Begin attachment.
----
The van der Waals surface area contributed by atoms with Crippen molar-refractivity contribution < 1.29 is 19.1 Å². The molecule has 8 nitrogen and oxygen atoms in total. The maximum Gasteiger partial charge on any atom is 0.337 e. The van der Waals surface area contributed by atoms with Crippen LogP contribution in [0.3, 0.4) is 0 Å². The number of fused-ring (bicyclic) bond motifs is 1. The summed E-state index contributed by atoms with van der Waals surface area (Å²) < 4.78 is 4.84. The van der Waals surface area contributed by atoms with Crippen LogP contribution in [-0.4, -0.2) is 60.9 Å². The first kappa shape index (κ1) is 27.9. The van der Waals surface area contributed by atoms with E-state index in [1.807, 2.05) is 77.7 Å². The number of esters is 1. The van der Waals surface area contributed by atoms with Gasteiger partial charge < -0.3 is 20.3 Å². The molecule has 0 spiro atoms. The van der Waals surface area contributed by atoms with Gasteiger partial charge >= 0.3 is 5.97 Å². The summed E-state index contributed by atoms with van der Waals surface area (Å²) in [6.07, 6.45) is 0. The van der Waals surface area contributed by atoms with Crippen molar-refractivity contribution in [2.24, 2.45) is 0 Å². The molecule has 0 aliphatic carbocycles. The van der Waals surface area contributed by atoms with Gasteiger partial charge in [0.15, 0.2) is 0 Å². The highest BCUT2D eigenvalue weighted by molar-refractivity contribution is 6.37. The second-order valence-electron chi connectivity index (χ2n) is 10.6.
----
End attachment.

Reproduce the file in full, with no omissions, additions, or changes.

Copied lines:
The van der Waals surface area contributed by atoms with Crippen molar-refractivity contribution < 1.29 is 19.1 Å². The molecule has 8 nitrogen and oxygen atoms in total. The maximum Gasteiger partial charge on any atom is 0.337 e. The van der Waals surface area contributed by atoms with Crippen LogP contribution in [0.3, 0.4) is 0 Å². The number of fused-ring (bicyclic) bond motifs is 1. The summed E-state index contributed by atoms with van der Waals surface area (Å²) < 4.78 is 4.84. The van der Waals surface area contributed by atoms with Crippen LogP contribution in [-0.4, -0.2) is 60.9 Å². The first kappa shape index (κ1) is 27.9. The van der Waals surface area contributed by atoms with E-state index in [1.807, 2.05) is 77.7 Å². The number of esters is 1. The van der Waals surface area contributed by atoms with Gasteiger partial charge < -0.3 is 20.3 Å². The molecule has 0 spiro atoms. The van der Waals surface area contributed by atoms with Gasteiger partial charge >= 0.3 is 5.97 Å². The summed E-state index contributed by atoms with van der Waals surface area (Å²) in [6.07, 6.45) is 0. The van der Waals surface area contributed by atoms with Crippen molar-refractivity contribution in [2.24, 2.45) is 0 Å². The molecule has 0 aliphatic carbocycles. The van der Waals surface area contributed by atoms with Gasteiger partial charge in [0.15, 0.2) is 0 Å². The highest BCUT2D eigenvalue weighted by molar-refractivity contribution is 6.37. The second-order valence-electron chi connectivity index (χ2n) is 10.6.